Among the Putnams’ wreath-making tools: olive branches, work gloves, floral wire, wire snips, twine, and a broad band of moss green ribbon.
We used all olive to give our wreath a simple, chic look and finished it with a green satin ribbon, allowing the tails of the bow to hang off. Darroch Putnam

The Putnams look to season, scale, and space as key inspirations. “Arranging in The Apartment, it’s almost too easy to place things,” says Darroch. “When I first walked into the space, I was struck by how every corner is very well thought-out, yet it looks effortless.”

In addition to the table garland, the Putnams created a modern wreath: a swoop of olive branches that is understated yet bold in its asymmetry. And for a hostess gift? They suggest “a small arrangement in a pretty footed bowl” or “a loose bouquet, in brown paper and tied with twine.”

Begin by cutting a standard 18-inch wire wreath frame in half, creating a crescent shape that will be the base structure. On one end of the frame, attach a piece of wire but do not cut it from the spool—you will be using a continuous piece of wire from the roll, with the spool as your handle.
Start creating bunches of greenery. Lay the first bunch on the frame so that it hangs slightly over the top of the base and start circling the wire around both the frame and greenery to secure it.
Overlay a second bunch halfway below the first and continue wrapping with wire. You will repeat this process for a third of the wreath, with all bunches facing the same direction.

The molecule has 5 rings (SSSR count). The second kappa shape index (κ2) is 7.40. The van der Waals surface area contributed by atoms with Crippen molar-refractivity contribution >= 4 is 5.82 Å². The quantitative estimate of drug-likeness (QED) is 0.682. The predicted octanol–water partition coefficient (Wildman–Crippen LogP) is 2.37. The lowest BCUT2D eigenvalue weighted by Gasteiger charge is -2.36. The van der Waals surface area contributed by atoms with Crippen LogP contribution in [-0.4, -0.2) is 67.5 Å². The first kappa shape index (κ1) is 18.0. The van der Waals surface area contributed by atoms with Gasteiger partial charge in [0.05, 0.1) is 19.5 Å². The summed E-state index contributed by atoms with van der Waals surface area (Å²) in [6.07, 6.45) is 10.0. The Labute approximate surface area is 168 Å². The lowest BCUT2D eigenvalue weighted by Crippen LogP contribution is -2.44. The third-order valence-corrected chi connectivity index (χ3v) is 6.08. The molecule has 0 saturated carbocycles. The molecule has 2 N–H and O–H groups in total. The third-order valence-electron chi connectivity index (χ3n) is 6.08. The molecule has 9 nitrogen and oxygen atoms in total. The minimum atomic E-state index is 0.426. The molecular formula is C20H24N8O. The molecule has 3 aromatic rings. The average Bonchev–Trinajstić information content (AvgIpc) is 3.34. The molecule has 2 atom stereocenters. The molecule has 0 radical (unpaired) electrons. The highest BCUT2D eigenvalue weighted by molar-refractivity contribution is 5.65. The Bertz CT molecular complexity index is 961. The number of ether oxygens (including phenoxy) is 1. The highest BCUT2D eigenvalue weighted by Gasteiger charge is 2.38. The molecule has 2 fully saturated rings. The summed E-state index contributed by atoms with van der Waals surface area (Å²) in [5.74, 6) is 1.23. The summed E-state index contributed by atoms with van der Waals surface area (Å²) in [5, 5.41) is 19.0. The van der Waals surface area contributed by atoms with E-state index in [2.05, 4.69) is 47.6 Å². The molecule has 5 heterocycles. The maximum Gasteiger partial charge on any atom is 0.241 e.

To finish off the greenery, you will attach two more bunches on the other end of the wreath, in the opposite direction. There will be a space in between the two different directions of stems—do not fill in. Cut the wire when done and secure it around the frame.
To hang the wreath, attach a long piece of twine to both ends of the wreath frame.
The last step is to embellish the wreath with a loose bow. Tie the bow around the area of bare stems left between the greenery.

Blood Orange Galette

Adapted from a recipe by Zoe Nathan

CRUST

1 cup all-purpose flour, plus 1 tablespoon for dusting

2 tablespoons sugar, plus 1 tablespoon for dusting

1/2 teaspoon salt

1 1⁄2 sticks butter cut into 1⁄2-inch pieces (very cold)

4 to 5 tablespoons ice water

FILLING

8 to 10 blood oranges

1 large egg yolk mixed with 1 tablespoon of heavy cream

3 tablespoons granulated sugar

1 tablespoon raw brown sugar

1 tablespoon butter, melted

Deep, Dark Salted Butter Caramel Sauce (recipe below), for serving